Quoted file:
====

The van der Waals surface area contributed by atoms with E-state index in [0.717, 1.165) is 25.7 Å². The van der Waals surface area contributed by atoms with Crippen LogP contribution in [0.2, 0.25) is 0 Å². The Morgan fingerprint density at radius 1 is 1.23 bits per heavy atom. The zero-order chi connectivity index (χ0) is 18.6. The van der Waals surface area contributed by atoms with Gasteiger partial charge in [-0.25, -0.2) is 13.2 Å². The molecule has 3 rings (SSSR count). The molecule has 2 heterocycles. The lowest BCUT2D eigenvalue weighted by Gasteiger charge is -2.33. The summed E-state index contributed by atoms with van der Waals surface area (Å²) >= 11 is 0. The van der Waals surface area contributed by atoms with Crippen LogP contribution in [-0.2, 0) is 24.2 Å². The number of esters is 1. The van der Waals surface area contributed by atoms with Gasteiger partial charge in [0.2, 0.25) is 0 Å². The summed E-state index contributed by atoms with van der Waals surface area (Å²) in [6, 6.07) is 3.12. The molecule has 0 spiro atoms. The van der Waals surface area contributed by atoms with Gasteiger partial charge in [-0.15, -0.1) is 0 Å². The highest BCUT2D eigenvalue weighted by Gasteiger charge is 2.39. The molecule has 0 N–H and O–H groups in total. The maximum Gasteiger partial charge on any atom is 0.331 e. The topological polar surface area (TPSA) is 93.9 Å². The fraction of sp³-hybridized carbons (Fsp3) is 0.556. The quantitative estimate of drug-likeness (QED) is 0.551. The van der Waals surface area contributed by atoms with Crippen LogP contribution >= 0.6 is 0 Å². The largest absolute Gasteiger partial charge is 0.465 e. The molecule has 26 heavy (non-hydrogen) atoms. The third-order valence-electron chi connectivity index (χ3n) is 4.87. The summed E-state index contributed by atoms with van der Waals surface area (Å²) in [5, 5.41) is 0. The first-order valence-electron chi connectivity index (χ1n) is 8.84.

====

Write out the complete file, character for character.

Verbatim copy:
The van der Waals surface area contributed by atoms with E-state index in [0.717, 1.165) is 25.7 Å². The van der Waals surface area contributed by atoms with Crippen LogP contribution in [0.2, 0.25) is 0 Å². The Morgan fingerprint density at radius 1 is 1.23 bits per heavy atom. The zero-order chi connectivity index (χ0) is 18.6. The van der Waals surface area contributed by atoms with Gasteiger partial charge in [-0.25, -0.2) is 13.2 Å². The molecule has 3 rings (SSSR count). The molecule has 2 heterocycles. The lowest BCUT2D eigenvalue weighted by Gasteiger charge is -2.33. The summed E-state index contributed by atoms with van der Waals surface area (Å²) >= 11 is 0. The van der Waals surface area contributed by atoms with Crippen LogP contribution in [-0.2, 0) is 24.2 Å². The number of esters is 1. The van der Waals surface area contributed by atoms with Gasteiger partial charge in [0.2, 0.25) is 0 Å². The summed E-state index contributed by atoms with van der Waals surface area (Å²) in [6, 6.07) is 3.12. The molecule has 0 spiro atoms. The van der Waals surface area contributed by atoms with Gasteiger partial charge in [-0.15, -0.1) is 0 Å². The highest BCUT2D eigenvalue weighted by Gasteiger charge is 2.39. The molecule has 0 N–H and O–H groups in total. The maximum Gasteiger partial charge on any atom is 0.331 e. The topological polar surface area (TPSA) is 93.9 Å². The fraction of sp³-hybridized carbons (Fsp3) is 0.556. The quantitative estimate of drug-likeness (QED) is 0.551. The van der Waals surface area contributed by atoms with Crippen LogP contribution >= 0.6 is 0 Å². The largest absolute Gasteiger partial charge is 0.465 e. The molecule has 26 heavy (non-hydrogen) atoms. The third-order valence-electron chi connectivity index (χ3n) is 4.87. The summed E-state index contributed by atoms with van der Waals surface area (Å²) in [5, 5.41) is 0. The first-order valence-electron chi connectivity index (χ1n) is 8.84.